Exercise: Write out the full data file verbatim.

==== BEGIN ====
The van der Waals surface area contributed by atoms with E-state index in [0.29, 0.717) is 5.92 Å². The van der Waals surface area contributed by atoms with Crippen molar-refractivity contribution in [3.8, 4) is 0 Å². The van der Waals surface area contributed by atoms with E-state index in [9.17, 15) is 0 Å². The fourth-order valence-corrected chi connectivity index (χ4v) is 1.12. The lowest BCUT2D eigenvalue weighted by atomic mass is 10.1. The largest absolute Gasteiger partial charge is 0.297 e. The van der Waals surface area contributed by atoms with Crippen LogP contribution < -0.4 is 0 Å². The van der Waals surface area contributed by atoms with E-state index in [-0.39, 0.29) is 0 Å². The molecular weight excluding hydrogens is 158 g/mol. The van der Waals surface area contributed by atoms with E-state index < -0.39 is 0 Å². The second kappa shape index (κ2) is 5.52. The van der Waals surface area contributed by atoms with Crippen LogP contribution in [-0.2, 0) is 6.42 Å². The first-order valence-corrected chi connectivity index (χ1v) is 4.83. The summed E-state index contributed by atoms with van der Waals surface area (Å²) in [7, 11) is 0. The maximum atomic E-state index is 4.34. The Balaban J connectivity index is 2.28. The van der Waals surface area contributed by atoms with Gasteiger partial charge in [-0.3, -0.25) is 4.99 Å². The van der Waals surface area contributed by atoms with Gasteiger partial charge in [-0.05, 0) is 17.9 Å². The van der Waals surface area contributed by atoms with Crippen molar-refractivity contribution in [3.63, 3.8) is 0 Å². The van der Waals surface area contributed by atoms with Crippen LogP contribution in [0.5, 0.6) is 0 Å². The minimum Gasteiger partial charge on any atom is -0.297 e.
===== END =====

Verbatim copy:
The van der Waals surface area contributed by atoms with E-state index in [0.29, 0.717) is 5.92 Å². The van der Waals surface area contributed by atoms with Crippen molar-refractivity contribution in [3.8, 4) is 0 Å². The van der Waals surface area contributed by atoms with E-state index in [9.17, 15) is 0 Å². The fourth-order valence-corrected chi connectivity index (χ4v) is 1.12. The lowest BCUT2D eigenvalue weighted by atomic mass is 10.1. The largest absolute Gasteiger partial charge is 0.297 e. The van der Waals surface area contributed by atoms with Crippen LogP contribution < -0.4 is 0 Å². The van der Waals surface area contributed by atoms with E-state index in [-0.39, 0.29) is 0 Å². The molecular weight excluding hydrogens is 158 g/mol. The van der Waals surface area contributed by atoms with E-state index < -0.39 is 0 Å². The second kappa shape index (κ2) is 5.52. The van der Waals surface area contributed by atoms with Crippen LogP contribution in [-0.2, 0) is 6.42 Å². The first-order valence-corrected chi connectivity index (χ1v) is 4.83. The summed E-state index contributed by atoms with van der Waals surface area (Å²) in [7, 11) is 0. The maximum atomic E-state index is 4.34. The Balaban J connectivity index is 2.28. The van der Waals surface area contributed by atoms with Gasteiger partial charge in [-0.3, -0.25) is 4.99 Å². The van der Waals surface area contributed by atoms with Gasteiger partial charge in [-0.05, 0) is 17.9 Å². The van der Waals surface area contributed by atoms with Crippen molar-refractivity contribution in [3.63, 3.8) is 0 Å². The van der Waals surface area contributed by atoms with Crippen LogP contribution in [0.5, 0.6) is 0 Å². The minimum Gasteiger partial charge on any atom is -0.297 e.